1. Appeal against Order No. 234 of 1923. The application to the District Munsif in the case was by the insolvent and was presumably under Section 52 of the Provincial Insolvency Act V of 1920. The District Munsif dismissed it on the short ground that it was not an application by the Official Receiver. The insolvent went up to the District Judge, who, purporting to exercise the power of an insolvency Court, and presumably with the view of ensuring that the executing Court acted properly under Section 52, set aside the execution sale. Neither before the District Munsif nor before the District Judge was there any prayer by the applicant to hand over the property to the Receiver. It is difficult to see how the case could come under Section 52 at all.
2. Further whether the term ' Receiver ' used in Section 52 is restricted to Receiver appointed after the adjudication, or will apply to an interim Receiver appointed under Section 20, and whether the application under that section is restricted to one by the Receiver or may be made by the insolvent or anyone else both of which points raise questions of difficulty which it is not necessary to answer in this case, it is perfectly clear to us that an application under Section 52 to the executing Court to deliver property . to the Receiver can only be a valid application if the receiver has been clothed by the insolvency Court with powers to take possession of the insolvent's property. To hold otherwise would open the way e.g., for such a delivery of the insolvent's property to an interim Receiver in the teeth of a refusal by the Court to confer on him powers to take delivery. In the present case the interim receiver was not clothed with powers to take possession of the insolvent's property. In this view the District Munsif's order was correct, the District Judge had no jurisdiction to interfere :(1) because there was no request before him that the property was delivered to the Receiver and (2) because the Receiver was not authorised to take delivery. The order must be set aside and the District Munsif's order restord with costs.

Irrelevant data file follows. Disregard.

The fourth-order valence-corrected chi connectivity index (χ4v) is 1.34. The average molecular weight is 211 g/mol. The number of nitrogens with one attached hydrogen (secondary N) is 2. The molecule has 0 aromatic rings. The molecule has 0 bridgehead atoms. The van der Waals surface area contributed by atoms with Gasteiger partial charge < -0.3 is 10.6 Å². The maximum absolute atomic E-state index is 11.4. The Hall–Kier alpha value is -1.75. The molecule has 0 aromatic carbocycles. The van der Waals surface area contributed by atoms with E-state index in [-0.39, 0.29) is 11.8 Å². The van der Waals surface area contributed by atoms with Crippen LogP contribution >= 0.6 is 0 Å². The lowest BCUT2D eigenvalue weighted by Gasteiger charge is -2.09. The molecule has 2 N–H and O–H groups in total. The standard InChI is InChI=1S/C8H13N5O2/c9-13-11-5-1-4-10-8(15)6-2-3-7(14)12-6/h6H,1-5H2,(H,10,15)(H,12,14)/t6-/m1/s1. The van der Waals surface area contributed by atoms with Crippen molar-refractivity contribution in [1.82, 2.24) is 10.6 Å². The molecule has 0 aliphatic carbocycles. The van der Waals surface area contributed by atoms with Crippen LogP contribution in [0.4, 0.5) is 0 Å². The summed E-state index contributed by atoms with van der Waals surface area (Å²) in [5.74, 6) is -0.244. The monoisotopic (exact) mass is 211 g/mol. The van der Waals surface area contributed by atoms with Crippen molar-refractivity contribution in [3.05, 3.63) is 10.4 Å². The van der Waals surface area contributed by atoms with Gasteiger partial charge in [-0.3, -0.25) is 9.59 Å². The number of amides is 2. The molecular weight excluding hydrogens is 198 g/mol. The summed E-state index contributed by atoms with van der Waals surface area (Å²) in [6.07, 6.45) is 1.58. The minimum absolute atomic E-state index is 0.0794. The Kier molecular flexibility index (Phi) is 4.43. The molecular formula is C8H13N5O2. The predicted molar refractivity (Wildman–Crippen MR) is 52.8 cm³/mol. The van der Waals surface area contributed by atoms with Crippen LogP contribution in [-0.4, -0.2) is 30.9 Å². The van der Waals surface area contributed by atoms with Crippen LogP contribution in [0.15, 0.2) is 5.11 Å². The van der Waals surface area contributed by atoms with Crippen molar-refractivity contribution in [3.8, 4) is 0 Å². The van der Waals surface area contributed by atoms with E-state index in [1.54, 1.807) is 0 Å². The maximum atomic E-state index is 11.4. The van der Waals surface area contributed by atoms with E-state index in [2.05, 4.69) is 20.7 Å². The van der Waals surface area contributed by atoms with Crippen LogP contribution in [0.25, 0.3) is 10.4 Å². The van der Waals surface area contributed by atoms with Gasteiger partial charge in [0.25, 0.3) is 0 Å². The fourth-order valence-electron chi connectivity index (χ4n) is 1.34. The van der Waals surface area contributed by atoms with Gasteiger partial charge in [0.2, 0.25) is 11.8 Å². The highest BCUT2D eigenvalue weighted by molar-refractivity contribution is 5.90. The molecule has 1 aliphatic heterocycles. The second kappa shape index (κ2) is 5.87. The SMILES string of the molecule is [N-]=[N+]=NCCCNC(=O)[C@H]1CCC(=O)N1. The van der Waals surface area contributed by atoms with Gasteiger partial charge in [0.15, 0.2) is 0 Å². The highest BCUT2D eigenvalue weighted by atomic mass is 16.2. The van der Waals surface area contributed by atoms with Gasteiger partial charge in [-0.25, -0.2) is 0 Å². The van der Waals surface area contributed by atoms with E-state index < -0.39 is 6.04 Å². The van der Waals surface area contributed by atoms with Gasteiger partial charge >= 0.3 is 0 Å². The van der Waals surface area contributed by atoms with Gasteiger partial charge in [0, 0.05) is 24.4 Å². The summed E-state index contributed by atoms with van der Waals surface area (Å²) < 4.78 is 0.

3. A.A.A.O. No. 2 of 1924: It follows that the sale should have been confirmed by the District Munsif, as no valid application to stop it had been put in before him within 30 days of the sale.
4. We allow the appeal. The appellant will get his costs in the lower Courts and not in this Court.